Of course images can enhance the audience’s understanding of a presentation. Old-fashioned acetates did the job just as well as the modern laptop and projector showing PowerPoint.
In fact, many would argue that they were often better; generally brighter and more detailed. Others would argue for a sophisticated look, which they feel can be generated by PowerPoint.
Many people need to use some kind of visuals, eg IT specialists, architects, designers, scientists, photographers, engineers, astrophysicists.
Should the slides be the speech?
The problem comes when the slides are allowed to be the speech. You are what the audience should be concentrating on. The slides are simply there to help you illustrate your points. That’s all. If your point is made on the slide, then be quiet as you allow your audience time to absorb it. Use whatever technology helps you present your material the best.
Wouldn’t it be a mistake to let slides dominate you? Wouldn’t it be better to keep them visual, interesting and relevant. And not use them at all when there’s no need?
Al Gore: A consummate presenter
Observe Al Gore’s film An Inconvenient Truth to see how visuals can genuinely enhance a presentation. Then ask yourself this question: Would Al Gore still be a really good speaker if his slides didn’t work? I think so! He’s one of the very few presenters I’ve ever seen who can use slides to his advantage. And that’s because he doesn’t really need them.
Truly competent and well-prepared speakers are those who know they can deliver their speech if the power supply fails to work.
If you want to think how to display information visually and powerfully, visit www.edwardtufte.com and look at his booklist. The point it this: we can take in and interpret images very quickly. This is why Mind Maps are such powerful tools for many presenters.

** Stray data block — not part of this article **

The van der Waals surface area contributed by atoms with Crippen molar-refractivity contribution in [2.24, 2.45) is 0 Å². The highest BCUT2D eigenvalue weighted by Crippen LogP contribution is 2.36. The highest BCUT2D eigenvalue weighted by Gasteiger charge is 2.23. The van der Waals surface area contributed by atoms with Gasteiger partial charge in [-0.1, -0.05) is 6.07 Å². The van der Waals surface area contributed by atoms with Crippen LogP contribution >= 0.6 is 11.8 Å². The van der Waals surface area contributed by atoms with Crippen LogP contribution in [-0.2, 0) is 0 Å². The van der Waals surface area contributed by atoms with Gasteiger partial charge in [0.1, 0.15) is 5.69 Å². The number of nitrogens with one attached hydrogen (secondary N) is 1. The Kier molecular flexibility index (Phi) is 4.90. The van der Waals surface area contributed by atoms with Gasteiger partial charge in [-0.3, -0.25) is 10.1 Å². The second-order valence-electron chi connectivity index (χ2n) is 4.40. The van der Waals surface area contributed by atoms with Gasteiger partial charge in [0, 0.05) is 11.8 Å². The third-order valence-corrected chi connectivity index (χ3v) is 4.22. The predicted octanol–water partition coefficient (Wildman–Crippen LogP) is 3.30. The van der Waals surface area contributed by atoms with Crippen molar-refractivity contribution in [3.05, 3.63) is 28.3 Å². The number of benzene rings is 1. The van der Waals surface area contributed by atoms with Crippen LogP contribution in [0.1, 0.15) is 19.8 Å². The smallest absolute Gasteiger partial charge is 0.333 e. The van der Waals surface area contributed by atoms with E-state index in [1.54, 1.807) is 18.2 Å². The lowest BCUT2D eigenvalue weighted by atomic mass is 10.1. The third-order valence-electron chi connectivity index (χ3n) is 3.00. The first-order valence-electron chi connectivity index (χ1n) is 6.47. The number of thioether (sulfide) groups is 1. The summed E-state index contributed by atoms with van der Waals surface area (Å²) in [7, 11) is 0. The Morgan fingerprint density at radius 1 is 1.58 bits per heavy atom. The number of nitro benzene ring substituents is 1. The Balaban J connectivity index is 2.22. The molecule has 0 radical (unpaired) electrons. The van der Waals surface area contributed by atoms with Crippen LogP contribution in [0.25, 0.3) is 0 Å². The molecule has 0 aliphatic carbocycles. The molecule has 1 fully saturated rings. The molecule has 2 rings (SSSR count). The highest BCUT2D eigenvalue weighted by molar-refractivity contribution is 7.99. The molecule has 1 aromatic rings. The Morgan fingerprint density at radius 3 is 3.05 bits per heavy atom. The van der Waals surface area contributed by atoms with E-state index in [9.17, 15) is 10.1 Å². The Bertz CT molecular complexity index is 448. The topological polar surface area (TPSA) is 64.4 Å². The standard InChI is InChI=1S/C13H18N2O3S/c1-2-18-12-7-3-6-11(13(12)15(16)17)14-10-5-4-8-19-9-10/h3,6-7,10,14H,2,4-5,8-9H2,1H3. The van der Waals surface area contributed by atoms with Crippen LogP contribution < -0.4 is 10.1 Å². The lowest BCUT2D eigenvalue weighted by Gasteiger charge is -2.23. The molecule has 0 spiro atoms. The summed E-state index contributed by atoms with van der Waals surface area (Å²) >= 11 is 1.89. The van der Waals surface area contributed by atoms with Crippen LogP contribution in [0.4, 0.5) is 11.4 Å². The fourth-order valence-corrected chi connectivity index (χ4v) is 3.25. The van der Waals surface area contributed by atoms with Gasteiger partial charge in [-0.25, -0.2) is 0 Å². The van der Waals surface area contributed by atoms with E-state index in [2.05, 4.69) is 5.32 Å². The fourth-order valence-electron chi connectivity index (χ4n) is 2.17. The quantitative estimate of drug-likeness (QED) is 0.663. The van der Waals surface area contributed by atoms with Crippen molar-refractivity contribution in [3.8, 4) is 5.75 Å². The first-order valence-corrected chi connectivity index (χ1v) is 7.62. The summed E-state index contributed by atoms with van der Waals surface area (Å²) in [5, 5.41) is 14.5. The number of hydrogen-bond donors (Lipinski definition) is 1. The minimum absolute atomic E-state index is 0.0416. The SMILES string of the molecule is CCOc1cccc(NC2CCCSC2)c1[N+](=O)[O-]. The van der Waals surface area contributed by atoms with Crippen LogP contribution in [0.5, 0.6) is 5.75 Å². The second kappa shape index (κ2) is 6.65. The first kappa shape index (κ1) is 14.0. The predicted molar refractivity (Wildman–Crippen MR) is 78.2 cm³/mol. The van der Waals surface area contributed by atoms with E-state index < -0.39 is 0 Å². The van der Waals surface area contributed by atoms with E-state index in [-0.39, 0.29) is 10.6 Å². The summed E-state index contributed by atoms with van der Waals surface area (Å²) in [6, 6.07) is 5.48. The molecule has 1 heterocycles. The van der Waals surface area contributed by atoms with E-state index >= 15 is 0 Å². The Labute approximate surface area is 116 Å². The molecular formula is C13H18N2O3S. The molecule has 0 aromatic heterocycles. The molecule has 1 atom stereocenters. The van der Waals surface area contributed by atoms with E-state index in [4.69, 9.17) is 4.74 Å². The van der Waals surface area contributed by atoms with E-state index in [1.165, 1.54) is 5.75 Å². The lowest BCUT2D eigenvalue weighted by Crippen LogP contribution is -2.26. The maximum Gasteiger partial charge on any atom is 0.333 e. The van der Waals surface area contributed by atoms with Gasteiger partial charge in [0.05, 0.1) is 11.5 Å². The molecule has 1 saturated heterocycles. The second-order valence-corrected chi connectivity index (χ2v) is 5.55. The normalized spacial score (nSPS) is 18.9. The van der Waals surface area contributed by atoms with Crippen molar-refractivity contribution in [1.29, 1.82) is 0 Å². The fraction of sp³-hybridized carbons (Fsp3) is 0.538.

But please don’t take my word for it!! Investigate and make your own choices.
It’s all about making a clear choice
When people make firm choices about how they are going to put together a speech and what they want to show on an overhead, I’m happy. They’ve made a conscious decision, based on their understanding of the facts:
- What they are talking about
- To whom they are talking
- Where / How they are talking to their audience
What I spend my time fighting against is the ‘We have to do it this way, it’s the industry standard’.
My answer is:
“Is it better to be indistinguishable from every one else, or be able to make original points in a well-chosen manner?”
Think about what you would enjoy experiencing were you to be in the audience. Do you want more of the same, or someone who is going to talk to you, rather than at their own screen?
Unfortunately, when people use slides online, they tend to stay with PowerPoint all the way through their presentation, which means they end up as a little oblong at the side of the screen. And they stay there. I have sympathy for them, because PowerPoint is not designed to dip in and out of and, if you do so, there are major glitches. However, it makes it extremely boring for your audience, especially if they get stuck on a slide of dull bullet points, for example.
If this is the case for you, try to find ways round it: spend time making your slides interesting visually – use infographics and so on – and try to come out of the slides and talk to your online audience when you can. You can always share individual slides without using PowerPoint.
Being a ‘professional’ speaker
One final thought. My clients sometimes say to me “I have to use slides/PowerPoint because otherwise I will not be thought of as being professional.”
I can only speak from my own experience here. I have never judged a speaker’s professionalism by their use or choice of slides. Professionalism isn’t about knowing how to make slides do backflips on a screen, it’s about speaking to a group of human beings in an intelligent, accessible and interesting way so that they leave your talk inspired or reassured or excited.
There will always be people arguing to use PowerPoint or whatever the latest craze is for keeping our attention on the screen rather than on the speaker.
Choose to use slides if you believe they help your audience understand what you are trying to say. Don’t use them in PowerPoint form or otherwise if it’s because that’s what you’re used to, because it’s the fashion, because other people use them or because they are simply an aid memoir for you.
These are not good enough reasons.
Photo: Al Gore in An Inconvenient Truth (2006)